Kacey Musgraves Hosts Christmas Party in Nashville’s Ryman Auditorium
It was a holly, jolly holiday kick-off on Monday night (11/28) when Kacey Musgraves began her A Very Kacey Christmas Tour at Nashville’s famed Ryman Auditorium. The stage was decked with Christmas trees and light up suits aplenty.
“I’m just really excited to be here. This is one of my all-time favorite venues to play,” she said as the show began. “I encourage the hell out of singing along!”
The Texas native was clearly having a ball onstage and made sure to pack in all of the Christmas classics that appear on her very first holiday album, A Very Kacey Christmas, such as “Have Yourself a Merry Little Christmas,” “I Want A Hippopotamus for Christmas,” “Christmas Don’t Be Late,” “Feliz Navidad,” and “Let It Snow.” Mixed in with the classics were her original Christmas tunes, much like “Christmas Makes Me Cry.”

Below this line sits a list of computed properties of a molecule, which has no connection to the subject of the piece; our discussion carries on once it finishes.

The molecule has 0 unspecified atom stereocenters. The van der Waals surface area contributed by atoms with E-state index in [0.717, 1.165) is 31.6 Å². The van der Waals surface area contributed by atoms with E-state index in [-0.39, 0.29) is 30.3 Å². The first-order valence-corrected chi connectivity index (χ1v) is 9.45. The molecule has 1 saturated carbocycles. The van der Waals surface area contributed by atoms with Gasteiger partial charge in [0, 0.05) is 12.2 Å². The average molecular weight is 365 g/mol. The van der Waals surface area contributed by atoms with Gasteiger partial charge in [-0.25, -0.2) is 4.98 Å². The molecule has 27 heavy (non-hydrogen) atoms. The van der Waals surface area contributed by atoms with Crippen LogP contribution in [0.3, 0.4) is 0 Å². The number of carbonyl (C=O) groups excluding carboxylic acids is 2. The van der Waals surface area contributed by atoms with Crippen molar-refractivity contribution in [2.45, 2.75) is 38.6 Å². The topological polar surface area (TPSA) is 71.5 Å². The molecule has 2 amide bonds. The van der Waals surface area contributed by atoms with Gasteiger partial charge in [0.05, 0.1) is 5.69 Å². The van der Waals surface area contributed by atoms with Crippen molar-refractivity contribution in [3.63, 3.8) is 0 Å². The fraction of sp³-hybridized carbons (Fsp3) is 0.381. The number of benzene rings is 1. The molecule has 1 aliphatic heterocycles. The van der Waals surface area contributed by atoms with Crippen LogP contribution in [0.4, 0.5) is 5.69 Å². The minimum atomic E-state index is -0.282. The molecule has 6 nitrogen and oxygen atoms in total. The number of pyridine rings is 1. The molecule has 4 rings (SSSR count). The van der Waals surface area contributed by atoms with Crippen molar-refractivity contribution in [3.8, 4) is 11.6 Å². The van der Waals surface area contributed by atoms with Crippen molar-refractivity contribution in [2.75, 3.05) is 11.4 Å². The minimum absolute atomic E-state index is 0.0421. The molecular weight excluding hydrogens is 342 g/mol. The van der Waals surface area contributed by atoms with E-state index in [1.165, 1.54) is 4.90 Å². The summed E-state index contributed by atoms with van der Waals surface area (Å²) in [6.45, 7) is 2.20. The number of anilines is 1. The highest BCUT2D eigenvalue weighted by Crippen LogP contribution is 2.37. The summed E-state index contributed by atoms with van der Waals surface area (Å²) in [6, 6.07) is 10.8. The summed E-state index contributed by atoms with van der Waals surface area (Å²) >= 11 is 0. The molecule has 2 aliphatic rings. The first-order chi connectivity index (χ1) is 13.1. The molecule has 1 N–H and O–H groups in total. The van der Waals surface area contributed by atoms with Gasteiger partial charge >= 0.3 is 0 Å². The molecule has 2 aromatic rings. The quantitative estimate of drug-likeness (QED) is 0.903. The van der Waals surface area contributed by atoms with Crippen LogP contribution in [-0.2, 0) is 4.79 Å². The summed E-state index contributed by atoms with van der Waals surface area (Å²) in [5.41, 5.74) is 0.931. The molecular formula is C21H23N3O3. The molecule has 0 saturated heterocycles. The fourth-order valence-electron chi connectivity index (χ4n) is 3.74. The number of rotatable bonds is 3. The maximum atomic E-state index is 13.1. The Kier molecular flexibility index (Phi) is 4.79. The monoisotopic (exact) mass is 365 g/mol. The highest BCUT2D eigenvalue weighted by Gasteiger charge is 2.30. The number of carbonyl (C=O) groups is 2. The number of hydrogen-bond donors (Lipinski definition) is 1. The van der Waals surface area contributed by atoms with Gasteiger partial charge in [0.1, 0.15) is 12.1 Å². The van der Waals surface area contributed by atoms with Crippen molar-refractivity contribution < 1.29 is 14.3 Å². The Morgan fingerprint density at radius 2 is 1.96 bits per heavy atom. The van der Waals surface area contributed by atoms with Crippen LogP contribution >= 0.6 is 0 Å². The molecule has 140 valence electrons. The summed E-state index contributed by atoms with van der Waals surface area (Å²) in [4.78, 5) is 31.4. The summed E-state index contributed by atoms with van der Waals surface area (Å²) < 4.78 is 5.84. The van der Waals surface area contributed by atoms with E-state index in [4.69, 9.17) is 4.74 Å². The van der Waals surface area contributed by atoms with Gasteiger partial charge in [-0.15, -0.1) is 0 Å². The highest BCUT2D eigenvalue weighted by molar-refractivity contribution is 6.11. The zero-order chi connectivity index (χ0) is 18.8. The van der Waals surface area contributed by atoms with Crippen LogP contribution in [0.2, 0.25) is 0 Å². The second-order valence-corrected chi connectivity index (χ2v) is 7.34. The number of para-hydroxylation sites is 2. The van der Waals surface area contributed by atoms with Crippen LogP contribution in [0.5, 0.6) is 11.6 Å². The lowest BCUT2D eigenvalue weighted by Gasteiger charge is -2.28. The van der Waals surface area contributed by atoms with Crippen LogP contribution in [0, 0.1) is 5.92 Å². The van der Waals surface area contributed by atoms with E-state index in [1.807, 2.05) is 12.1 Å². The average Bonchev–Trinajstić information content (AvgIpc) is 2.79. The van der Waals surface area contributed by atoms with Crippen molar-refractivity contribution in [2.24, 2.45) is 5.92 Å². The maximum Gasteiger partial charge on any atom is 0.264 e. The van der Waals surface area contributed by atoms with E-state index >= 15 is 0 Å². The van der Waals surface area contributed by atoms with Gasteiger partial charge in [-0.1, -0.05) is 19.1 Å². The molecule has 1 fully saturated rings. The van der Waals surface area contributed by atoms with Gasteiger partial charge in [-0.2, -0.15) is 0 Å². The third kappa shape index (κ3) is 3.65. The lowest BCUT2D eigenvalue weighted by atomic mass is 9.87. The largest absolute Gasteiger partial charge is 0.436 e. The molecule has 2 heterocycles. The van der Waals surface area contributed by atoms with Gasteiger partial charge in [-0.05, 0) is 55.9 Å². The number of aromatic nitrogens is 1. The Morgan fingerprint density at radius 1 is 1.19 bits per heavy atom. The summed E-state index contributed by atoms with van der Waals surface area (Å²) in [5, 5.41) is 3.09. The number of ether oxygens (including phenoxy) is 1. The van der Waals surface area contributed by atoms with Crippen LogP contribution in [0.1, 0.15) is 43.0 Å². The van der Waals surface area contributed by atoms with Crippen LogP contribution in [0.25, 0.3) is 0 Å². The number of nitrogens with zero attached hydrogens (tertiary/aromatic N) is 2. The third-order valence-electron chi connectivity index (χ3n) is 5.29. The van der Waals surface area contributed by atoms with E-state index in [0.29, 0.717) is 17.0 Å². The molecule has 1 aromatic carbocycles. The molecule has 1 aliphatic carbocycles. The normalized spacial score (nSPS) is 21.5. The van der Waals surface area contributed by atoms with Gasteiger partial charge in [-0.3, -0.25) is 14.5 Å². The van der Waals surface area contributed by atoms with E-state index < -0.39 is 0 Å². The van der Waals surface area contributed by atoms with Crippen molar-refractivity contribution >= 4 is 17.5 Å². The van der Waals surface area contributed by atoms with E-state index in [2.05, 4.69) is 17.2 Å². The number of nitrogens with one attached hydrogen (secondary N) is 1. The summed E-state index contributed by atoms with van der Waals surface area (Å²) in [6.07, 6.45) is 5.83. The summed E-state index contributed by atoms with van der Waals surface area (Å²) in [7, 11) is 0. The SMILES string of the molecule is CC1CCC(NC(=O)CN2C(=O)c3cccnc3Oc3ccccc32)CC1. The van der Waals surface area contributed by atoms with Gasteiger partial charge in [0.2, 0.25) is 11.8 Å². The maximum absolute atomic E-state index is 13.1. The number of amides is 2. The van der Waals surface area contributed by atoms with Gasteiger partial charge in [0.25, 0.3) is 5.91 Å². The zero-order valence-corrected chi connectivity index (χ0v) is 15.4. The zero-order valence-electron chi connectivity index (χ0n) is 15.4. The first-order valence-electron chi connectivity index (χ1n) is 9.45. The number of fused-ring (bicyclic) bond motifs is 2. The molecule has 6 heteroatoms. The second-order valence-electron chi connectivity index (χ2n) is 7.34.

“I was thinking about how sad the holidays can be sometimes. I don’t know if I’m alone in that, I feel like maybe I’m not, but am I right? The holidays, like Christmas, can be a little heavy sometimes. You’re thinking about maybe family members who used to be there and aren’t there now,” she explained of her inspiration for the track. “The day after Christmas is the worst day on earth. It sucks. Like all the paper is on the ground and you’re like ‘this is the worst. I hate this. I hate it.’ We need like a Christmas after Christmas. So, I ugly cried when I wrote it and I ugly cried when we recorded it. I’m not going to ugly cry tonight. These lashes are glued on there, but I don’t want to mess them up. This is called ‘Christmas Makes Me Cry,” she concluded as she began the ballad.
Other highlights from her holiday show included her cover of “Spoonful of Sugar” from Mary Poppins, of which she recently recorded for a Disney compilation album, a dance party to “Rockin’ Around The Christmas Tree,” and a solo moment for her to sing her debut hit, “Merry Go Round.”
Musgraves closed her show with “What Are You Doing New Year’s Eve,” a song originally written by composer Frank Loesser in 1947. Joined by her band, the singer toasted the audience with champagne as Auld Lang Syne played and prepared fans for the end of another great year.